NEW YORK, May 20, 2014 /PRNewswire-USNewswire/ -- HelpMeSee – a global campaign to eliminate cataract blindness – today announced its cataract elimination expansion campaign to begin throughout 23 countries in Western (Franco-phone) and Sub-Saharan Africa countries through a new partnership that introduces the use of single-use, pre-sterilized MSICS kits. The expansion campaign continues driving the reality that the backlog of cataract blindness can be eliminated within the next 20 years.
Throughout the world, untreated cataracts are the leading cause of blindness, making up 51% of all cases. Approximately 22 million people are bilaterally blind due to cataracts – with approximately 6 million living in 23 Western (Franco-phone) and Sub-Saharan African countries.
The reality that millions of people were suffering from a curable disease led two ophthalmologists from the University of Marseilles – Dr. Jean Marie Andre and Dr. Bernard Ridings – to act with the challenge of implementing a viable and sustainable solution to address the backlog of cataract blindness.
That solution came by way of implementing a relatively unknown procedure called MSICS (manual small incision cataract surgery). The MSICS technique avoids sutures and phacoemulsification – a process used widely in developed countries requiring the use and constant maintenance of expensive equipment and surgical tools – and is revered as a safe, quick and cost effective alternative to the phacoemulsification process.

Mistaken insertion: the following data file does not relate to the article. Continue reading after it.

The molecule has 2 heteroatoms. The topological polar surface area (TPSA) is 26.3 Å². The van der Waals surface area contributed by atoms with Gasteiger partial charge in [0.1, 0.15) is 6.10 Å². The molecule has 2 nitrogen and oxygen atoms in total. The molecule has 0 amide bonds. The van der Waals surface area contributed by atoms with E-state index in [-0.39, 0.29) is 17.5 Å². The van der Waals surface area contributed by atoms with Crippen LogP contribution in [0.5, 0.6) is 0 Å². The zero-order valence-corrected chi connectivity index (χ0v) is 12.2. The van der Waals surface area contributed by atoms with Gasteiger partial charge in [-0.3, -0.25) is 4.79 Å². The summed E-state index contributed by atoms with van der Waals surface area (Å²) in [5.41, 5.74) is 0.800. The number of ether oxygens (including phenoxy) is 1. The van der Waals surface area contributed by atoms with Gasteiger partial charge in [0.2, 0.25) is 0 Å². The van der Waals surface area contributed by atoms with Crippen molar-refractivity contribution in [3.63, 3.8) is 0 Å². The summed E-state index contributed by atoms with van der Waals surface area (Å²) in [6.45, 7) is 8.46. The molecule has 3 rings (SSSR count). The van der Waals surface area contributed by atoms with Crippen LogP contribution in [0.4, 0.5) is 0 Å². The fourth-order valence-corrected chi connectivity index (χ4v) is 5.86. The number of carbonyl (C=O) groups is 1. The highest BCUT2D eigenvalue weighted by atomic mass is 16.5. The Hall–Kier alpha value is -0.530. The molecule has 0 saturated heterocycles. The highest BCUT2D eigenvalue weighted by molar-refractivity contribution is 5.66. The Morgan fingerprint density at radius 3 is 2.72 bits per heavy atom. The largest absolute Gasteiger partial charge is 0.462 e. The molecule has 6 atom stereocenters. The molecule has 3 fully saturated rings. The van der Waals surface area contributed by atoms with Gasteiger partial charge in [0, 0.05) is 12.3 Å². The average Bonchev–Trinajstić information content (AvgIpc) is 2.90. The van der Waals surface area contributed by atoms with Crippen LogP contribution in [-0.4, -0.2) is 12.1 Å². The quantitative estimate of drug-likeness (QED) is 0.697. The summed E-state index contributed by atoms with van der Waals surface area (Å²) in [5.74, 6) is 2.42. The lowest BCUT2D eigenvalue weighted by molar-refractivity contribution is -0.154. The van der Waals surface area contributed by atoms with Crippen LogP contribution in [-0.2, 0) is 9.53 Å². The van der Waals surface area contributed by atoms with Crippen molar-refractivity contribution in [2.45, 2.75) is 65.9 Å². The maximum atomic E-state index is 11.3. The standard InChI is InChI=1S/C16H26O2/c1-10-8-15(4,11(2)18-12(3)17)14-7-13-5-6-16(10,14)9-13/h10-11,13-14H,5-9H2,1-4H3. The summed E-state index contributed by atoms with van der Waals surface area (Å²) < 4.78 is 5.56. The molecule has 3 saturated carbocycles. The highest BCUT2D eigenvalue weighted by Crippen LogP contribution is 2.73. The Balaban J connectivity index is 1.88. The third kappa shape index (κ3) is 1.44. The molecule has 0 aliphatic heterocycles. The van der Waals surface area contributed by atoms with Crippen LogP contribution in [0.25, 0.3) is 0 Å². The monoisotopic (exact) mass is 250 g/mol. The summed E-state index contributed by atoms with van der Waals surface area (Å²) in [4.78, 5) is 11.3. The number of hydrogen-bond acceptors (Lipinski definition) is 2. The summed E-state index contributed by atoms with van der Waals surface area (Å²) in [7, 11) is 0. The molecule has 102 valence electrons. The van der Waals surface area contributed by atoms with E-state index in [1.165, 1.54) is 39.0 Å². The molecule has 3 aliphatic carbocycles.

"We started in 2002 in Bamako, Mali with cooperative training between the Faculty of Medicine in Marseilles and the West African Health Organization (WAHO), which oversees the health of 400 million people in 15 countries," said Dr. Ridings, head of ophthalmology unit at Timone Hospital in France. "Fifty ophthalmologists from all areas of West Africa were trained in this technique, in turn becoming instructors for MSICS. The real obstacle though, was the lack of instrument sterilization and the availability of trained physicians to perform the treatment."